ELLSWORTH — You will reach an age when drinking a glass of wine with dinner will make you feel the morning after as though all the moisture has been leached from your body.
This may lead you to explore with greater interest a restaurant’s nonalcoholic offerings. Especially with New Year’s upon us.
Luckily, Ellsworth chef Daron Goldstein and his wife, bartender and nursing student Joy Kempf, always feature seasonal, creative mocktails on the menu at their fine dining restaurant, Provender Kitchen + Bar on Main Street. Daron was named Maine Chef of the Year by HospitalityMaine in November.
“Their drink menu is always fun,” said Gretchen Wilson, executive director of the Ellsworth Area Chamber of Commerce. “They have great names and an interesting use of liqueurs, amaro bitters. The menu changes seasonally and it’s always fun to try something new and different.”
Daron and Joy shared tips for making mocktails at home plus a few recipes for winter mocktails perfect for a dry New Year’s Eve party, a dry January or any winter day, special occasion or not.
“A great drink is really balanced,” said Daron.
Plan ahead if you’re going to make these drinks. Two recipes employ syrups and one a shrub. A shrub is an old-fashioned drink made with vinegar and seasonal fruits and simple to make.
Daron explained that shrubs and syrups add depth to drinks, as do herbs and bitters.
The first tip: use seasonal ingredients. Seasonal means fresher ingredients and thus tastier drinks.
To that end, winter is the season for citrus — blood oranges, Cara Cara oranges, satsuma mandarins, grapefruit, lemons — including Meyer lemons — and limes, to name a few.
In Provender’s This Twilight, a fresh blend of lime juice, pink grapefruit juice and blood orange shrub, served over ice and topped with club soda, is popular at the eatery.
For the blood orange shrub, bring a cup of demerara (raw) sugar, a cup of apple cider vinegar and the juice of three blood oranges to a boil in a sauce pot. Simmer for 15 minutes until the liquid is reduced by a third, Daron said. Store the shrub in the refrigerator.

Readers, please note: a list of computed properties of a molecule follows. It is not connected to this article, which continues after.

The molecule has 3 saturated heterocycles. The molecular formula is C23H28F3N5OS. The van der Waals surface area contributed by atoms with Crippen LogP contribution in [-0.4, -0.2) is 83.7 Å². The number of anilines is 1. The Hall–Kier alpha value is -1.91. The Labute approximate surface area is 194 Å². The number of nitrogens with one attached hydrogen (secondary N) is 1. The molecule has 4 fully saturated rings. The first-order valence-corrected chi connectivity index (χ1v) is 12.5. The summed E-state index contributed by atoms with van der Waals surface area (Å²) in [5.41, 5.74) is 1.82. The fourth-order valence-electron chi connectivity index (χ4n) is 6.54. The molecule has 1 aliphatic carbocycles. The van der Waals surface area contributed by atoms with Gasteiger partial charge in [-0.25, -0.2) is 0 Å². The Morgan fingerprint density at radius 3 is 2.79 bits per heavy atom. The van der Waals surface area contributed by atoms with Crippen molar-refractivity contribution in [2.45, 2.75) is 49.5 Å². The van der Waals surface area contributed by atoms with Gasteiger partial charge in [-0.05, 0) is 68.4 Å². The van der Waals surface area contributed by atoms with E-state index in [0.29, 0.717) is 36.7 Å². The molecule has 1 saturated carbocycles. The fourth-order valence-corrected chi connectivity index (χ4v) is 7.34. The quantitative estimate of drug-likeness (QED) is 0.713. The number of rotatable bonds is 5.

“Get creative,” said Joy. “Just throw things together you wouldn’t think go together. You’ll be surprised.”
“Veggies can give character to a drink too,” she said. Try beet juice or carrot juice.
Resist the urge to top everything with seltzer or club soda. “We always try to have a mix because not everyone likes carbonation,” Joy said.
“Things that grow together go together,” Daron added.
How do the couple name their drinks?
“The names come from a collaboration of ideas and random thoughts,” Daron said.
Mocktail searches have been trending upward on search engine Google. For the past decade, the nonalcohol movement has been growing and intensified during the COVID-19 pandemic, according to industry experts.
“The zero-percent drink is still very popular,” Daron said. “You see it everywhere.”
CNBC says nonalcoholic wine, beer and now spirits are found in bars and stores all over the world. Younger consumers are more conscious of choices and what they’re putting into their bodies, the news source said.
“It’s become trendy and cool amongst peers. Fueling that further is the plethora of new choices on the market.”
People still want “luxurious, complex flavors” that have traditionally been found in mixed drinks, according to Modern Restaurant Management, in an article about the mocktail trend.
In This Twilight
1 oz. blood orange shrub (see recipe below)
1 oz. fresh lime juice
1 oz. pink grapefruit juice
Blood Orange Shrub
1 cup demerara sugar
1 cup apple cider vinegar
Juice of three blood oranges
Bring to a boil and simmer for 15 minutes until reduced by one-third.
Store in the refrigerator. Serve over ice topped with club soda.
Thai and the Family Stone
(Twist on an Arnold Palmer)
1 oz. yuzu juice (substitute fresh juice from Meyer Lemons)
½ oz. Pacific Island syrup (recipe below)
Shake in a cocktail shaker, pour over ice and top with freshly brewed black tea.
Pacific Island Syrup
1 quart of water
2 cups granulated sugar
2 cups brown sugar
½ cup roasted cashews
1 tsp. coriander
2 sprigs fresh cilantro
1 teaspoon fenugreek seed
1 knob fresh turmeric
1 knob of fresh ginger
1 stalk lemon grass
Combine water through lemon grass in a stock pot and simmer for 20 minutes then strain. Store in the refrigerator.
Laced Up From the Waist Up
1 oz. lemon juice
1 oz. pinecone bud syrup (order online or substitute maple syrup)
Warm mulled apple cider
Shake ingredients together in a cocktail shaker and serve.
Note: Joy Kempf says the name of this recipe is a nod to endless Zoom meetings.